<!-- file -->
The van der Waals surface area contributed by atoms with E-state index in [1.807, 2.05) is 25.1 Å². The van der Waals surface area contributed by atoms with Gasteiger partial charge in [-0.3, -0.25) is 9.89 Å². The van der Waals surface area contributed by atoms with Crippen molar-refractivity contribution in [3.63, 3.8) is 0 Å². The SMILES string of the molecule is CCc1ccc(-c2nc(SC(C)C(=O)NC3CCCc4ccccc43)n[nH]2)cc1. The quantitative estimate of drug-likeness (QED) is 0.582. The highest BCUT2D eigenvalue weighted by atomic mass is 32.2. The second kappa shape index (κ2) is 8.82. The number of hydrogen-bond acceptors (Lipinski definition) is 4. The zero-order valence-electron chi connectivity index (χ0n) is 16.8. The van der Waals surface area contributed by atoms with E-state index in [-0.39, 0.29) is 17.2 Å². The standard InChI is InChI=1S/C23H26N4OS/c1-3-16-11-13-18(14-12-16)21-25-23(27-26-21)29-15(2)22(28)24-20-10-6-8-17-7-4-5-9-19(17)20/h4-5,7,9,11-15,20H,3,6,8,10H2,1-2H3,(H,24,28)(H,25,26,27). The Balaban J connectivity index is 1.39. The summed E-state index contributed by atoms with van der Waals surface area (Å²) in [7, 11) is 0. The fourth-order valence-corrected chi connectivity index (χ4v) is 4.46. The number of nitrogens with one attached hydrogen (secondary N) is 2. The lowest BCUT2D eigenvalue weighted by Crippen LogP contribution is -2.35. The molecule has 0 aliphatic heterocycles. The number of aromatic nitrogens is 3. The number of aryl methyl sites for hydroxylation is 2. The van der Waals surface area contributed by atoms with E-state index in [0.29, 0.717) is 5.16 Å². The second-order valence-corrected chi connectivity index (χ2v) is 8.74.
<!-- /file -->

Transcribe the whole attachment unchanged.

The van der Waals surface area contributed by atoms with E-state index in [1.807, 2.05) is 25.1 Å². The van der Waals surface area contributed by atoms with Gasteiger partial charge in [-0.3, -0.25) is 9.89 Å². The van der Waals surface area contributed by atoms with Crippen molar-refractivity contribution in [3.63, 3.8) is 0 Å². The SMILES string of the molecule is CCc1ccc(-c2nc(SC(C)C(=O)NC3CCCc4ccccc43)n[nH]2)cc1. The quantitative estimate of drug-likeness (QED) is 0.582. The highest BCUT2D eigenvalue weighted by atomic mass is 32.2. The second kappa shape index (κ2) is 8.82. The number of hydrogen-bond acceptors (Lipinski definition) is 4. The zero-order valence-electron chi connectivity index (χ0n) is 16.8. The van der Waals surface area contributed by atoms with E-state index in [-0.39, 0.29) is 17.2 Å². The standard InChI is InChI=1S/C23H26N4OS/c1-3-16-11-13-18(14-12-16)21-25-23(27-26-21)29-15(2)22(28)24-20-10-6-8-17-7-4-5-9-19(17)20/h4-5,7,9,11-15,20H,3,6,8,10H2,1-2H3,(H,24,28)(H,25,26,27). The Balaban J connectivity index is 1.39. The summed E-state index contributed by atoms with van der Waals surface area (Å²) in [7, 11) is 0. The fourth-order valence-corrected chi connectivity index (χ4v) is 4.46. The number of nitrogens with one attached hydrogen (secondary N) is 2. The lowest BCUT2D eigenvalue weighted by Crippen LogP contribution is -2.35. The molecule has 0 aliphatic heterocycles. The number of aromatic nitrogens is 3. The number of aryl methyl sites for hydroxylation is 2. The van der Waals surface area contributed by atoms with E-state index in [0.29, 0.717) is 5.16 Å². The second-order valence-corrected chi connectivity index (χ2v) is 8.74.